Many in Atlanta have given up on reducing traffic congestion. Not only do they say we are stuck with it, they are actually okay with letting traffic get worse. And it will. By 2030, an Atlanta trip that is supposed to take 30 minutes will take you 55. That’s worse than the infamous gridlock in today’s Los Angeles.
Former U.S. Secretary of Transportation Norman Mineta recently said, “Congestion is not a scientific mystery, nor is it an uncontrollable force. Congestion results from poor policy choices and a failure to separate solutions that are effective from those that are not.”
He could’ve been talking about Atlanta, where you’ll often hear, “We can’t build our way out of congestion.”
Tell that to Paris, where a private firm is tunneling deep beneath historic Versailles to preserve the past while eliminating a huge traffic bottleneck. Or to Millau, France, home to the world’s tallest bridge, a private toll project only slightly shorter than the Empire State Building. Or to Sydney and Melbourne, Australia, where privately developed tollways and tunnels have greatly eased congestion.
While the rest of the world gets creative, Atlanta is stuck in traffic. The Atlanta Regional Commission’s (ARC) long-range plan would spend $26 billion over the next 25 years on new transportation infrastructure—but admits that congestion will still be much worse in 2030.
Why? Priorities. The plan would invest $10 billion in mass transit—which they expect will deliver a miniscule 1.7 percent increase in transit’s single-digit market share. And what will its $5 billion on carpool lanes buy you? ARC says a smaller percentage of commuters will carpool after it spends the billions.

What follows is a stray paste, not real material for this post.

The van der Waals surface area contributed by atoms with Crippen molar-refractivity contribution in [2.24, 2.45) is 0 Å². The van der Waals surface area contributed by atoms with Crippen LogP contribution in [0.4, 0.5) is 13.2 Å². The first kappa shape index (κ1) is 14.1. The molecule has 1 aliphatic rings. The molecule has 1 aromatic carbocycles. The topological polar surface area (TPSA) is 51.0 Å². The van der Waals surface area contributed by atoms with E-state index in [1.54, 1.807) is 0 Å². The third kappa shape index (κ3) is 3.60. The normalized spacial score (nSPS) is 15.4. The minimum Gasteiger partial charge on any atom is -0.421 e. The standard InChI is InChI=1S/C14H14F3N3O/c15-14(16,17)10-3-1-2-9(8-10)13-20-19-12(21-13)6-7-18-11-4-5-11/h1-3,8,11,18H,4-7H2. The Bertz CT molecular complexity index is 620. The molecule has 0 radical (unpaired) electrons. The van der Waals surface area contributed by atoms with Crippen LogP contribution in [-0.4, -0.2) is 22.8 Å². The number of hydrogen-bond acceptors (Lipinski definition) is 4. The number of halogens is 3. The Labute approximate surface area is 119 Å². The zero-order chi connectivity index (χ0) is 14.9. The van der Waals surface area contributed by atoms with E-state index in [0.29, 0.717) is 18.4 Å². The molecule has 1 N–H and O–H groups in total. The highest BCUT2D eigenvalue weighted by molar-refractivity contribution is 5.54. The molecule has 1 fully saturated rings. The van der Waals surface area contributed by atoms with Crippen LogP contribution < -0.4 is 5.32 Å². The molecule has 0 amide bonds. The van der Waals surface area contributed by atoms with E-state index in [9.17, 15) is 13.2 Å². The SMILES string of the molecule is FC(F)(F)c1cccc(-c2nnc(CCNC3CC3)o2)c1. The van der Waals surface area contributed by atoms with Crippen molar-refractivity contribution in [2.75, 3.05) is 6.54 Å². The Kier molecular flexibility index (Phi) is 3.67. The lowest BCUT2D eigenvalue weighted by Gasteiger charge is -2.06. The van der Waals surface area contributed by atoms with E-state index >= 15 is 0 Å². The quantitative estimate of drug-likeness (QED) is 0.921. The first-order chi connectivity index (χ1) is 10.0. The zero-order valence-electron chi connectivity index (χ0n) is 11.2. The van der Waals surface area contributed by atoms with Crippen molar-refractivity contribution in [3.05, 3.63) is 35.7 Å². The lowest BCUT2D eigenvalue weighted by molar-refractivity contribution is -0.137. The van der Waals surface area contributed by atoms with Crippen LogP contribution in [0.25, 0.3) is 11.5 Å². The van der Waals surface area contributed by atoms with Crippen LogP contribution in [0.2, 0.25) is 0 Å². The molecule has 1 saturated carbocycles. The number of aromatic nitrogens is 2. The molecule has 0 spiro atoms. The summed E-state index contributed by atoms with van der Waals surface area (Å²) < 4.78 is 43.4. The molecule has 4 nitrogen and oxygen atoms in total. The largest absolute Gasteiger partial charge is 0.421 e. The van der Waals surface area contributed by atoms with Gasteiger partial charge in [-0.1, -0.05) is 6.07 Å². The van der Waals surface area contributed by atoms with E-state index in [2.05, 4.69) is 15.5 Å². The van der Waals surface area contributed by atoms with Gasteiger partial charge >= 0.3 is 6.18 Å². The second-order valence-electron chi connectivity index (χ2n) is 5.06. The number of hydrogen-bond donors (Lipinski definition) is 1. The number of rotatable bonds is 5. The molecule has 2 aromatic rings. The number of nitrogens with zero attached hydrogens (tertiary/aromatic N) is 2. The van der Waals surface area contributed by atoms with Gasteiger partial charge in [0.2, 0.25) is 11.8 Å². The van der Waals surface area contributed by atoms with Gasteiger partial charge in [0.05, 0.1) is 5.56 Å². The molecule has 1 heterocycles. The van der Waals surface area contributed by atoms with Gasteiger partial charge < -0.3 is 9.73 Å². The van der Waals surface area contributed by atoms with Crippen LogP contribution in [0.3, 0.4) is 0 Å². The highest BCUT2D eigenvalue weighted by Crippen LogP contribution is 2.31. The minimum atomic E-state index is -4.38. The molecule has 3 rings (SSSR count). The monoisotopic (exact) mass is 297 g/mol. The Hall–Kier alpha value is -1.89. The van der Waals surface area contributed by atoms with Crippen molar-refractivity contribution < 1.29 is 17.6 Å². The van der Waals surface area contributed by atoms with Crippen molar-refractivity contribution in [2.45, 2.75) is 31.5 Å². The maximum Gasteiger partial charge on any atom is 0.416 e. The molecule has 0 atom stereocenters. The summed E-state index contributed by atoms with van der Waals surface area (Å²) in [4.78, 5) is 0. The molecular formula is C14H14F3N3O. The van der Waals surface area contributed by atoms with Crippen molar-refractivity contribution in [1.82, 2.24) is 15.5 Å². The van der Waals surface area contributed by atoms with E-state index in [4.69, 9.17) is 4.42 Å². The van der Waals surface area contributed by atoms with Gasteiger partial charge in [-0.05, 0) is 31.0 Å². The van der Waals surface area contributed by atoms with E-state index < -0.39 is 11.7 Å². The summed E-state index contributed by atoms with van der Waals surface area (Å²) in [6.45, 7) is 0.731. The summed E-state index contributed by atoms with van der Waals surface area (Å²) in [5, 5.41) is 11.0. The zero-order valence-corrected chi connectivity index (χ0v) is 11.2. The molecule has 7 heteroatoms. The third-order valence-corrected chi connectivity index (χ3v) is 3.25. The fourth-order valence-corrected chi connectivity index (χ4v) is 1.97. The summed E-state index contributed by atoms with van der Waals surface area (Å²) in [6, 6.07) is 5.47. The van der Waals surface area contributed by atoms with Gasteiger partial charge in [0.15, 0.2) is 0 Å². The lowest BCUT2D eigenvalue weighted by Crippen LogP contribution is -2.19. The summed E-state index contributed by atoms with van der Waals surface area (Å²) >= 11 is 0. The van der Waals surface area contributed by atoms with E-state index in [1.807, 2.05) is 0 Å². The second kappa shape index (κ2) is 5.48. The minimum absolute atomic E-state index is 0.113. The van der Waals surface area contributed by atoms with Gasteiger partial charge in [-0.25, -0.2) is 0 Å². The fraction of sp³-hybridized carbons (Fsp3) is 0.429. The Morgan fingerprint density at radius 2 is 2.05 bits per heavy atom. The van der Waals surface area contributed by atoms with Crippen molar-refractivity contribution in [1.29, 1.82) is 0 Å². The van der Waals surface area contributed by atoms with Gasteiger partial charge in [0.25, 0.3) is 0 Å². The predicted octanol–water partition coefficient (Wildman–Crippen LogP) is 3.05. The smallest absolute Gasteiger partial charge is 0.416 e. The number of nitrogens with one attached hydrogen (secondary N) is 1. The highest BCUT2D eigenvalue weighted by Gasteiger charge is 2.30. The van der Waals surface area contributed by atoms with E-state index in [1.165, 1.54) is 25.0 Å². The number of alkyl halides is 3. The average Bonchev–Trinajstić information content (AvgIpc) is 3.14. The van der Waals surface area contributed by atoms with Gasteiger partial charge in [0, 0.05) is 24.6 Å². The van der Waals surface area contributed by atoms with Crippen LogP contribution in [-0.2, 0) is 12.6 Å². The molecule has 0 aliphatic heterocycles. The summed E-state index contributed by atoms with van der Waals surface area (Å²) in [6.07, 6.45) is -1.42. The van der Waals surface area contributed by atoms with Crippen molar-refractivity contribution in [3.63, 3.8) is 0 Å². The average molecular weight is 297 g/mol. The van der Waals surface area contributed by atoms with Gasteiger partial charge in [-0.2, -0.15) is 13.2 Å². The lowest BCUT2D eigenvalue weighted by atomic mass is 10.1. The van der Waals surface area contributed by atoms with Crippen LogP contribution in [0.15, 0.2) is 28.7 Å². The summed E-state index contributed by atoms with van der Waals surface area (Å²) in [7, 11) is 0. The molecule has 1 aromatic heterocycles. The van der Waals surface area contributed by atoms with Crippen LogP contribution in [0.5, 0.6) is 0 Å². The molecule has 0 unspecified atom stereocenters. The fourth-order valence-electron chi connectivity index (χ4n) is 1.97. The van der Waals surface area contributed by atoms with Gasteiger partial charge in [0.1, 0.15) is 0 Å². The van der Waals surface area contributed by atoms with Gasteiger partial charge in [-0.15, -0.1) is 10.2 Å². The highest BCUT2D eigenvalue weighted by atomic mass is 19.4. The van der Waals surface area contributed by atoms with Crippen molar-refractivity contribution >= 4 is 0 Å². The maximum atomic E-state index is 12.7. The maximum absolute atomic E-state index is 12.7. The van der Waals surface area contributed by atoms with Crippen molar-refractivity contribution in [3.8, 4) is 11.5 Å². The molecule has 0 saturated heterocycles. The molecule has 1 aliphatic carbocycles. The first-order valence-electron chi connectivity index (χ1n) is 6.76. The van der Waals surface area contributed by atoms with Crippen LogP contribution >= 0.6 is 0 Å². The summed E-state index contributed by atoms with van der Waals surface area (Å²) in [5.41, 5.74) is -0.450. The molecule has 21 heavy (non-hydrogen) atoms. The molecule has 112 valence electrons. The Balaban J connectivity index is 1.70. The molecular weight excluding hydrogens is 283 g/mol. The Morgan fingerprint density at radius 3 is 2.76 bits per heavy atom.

Congestion threatens to strangle Atlanta, destroying its viability as a place to live and work and its position as a major trucking and logistics center. More highway capacity is an essential part of an integrated congestion-reduction program. Reason Foundation and Georgia Public Policy Foundation have proposed an integrated approach, including improved incident response, improved system operations, value pricing, and four major toll road and tunnel projects.
These much-needed capacity additions would cut commute times and guarantee that drivers always have a congestion-free route to work, the airport, or their child’s soccer game.
The biggest project is a network of variably-priced toll lanes that would connect all of the metro area’s major freeways. The tolls would reflect traffic conditions, with the highest rates being charged at rush-hour and the lanes would always be moving at the maximum speed limit. A double-deck north-south tunnel would relieve congestion on the Downtown Connector, and an east-west tunnel would be part of a new route parallel to I-20. Finally, a separate toll truckway system would let trucks save an hour or more getting through Atlanta, saving time worth hundreds of millions of dollars each year.
Our very preliminary estimate is that value-priced toll revenues, and not tax dollars, could fund up to $20 billion of these projects’ total cost of $25 billion. And the value of just the time they would save over 20 years is worth about $100 billion. That’s a benefit to cost ratio of about four to one—a winner in anybody’s book. Our proposal is a first look at the potential feasibility of this approach. But the numbers are robust enough to make these projects worth far more detailed study by Georgia’s transportation agencies.
Robert Poole is director of transportation at Reason Foundation. He has advised the last four presidential administrations and is author of a new report on how to reduce Atlanta’s traffic congestion online here. An archive of Poole’s work is available here and Reason’s transportation research and commentary is here.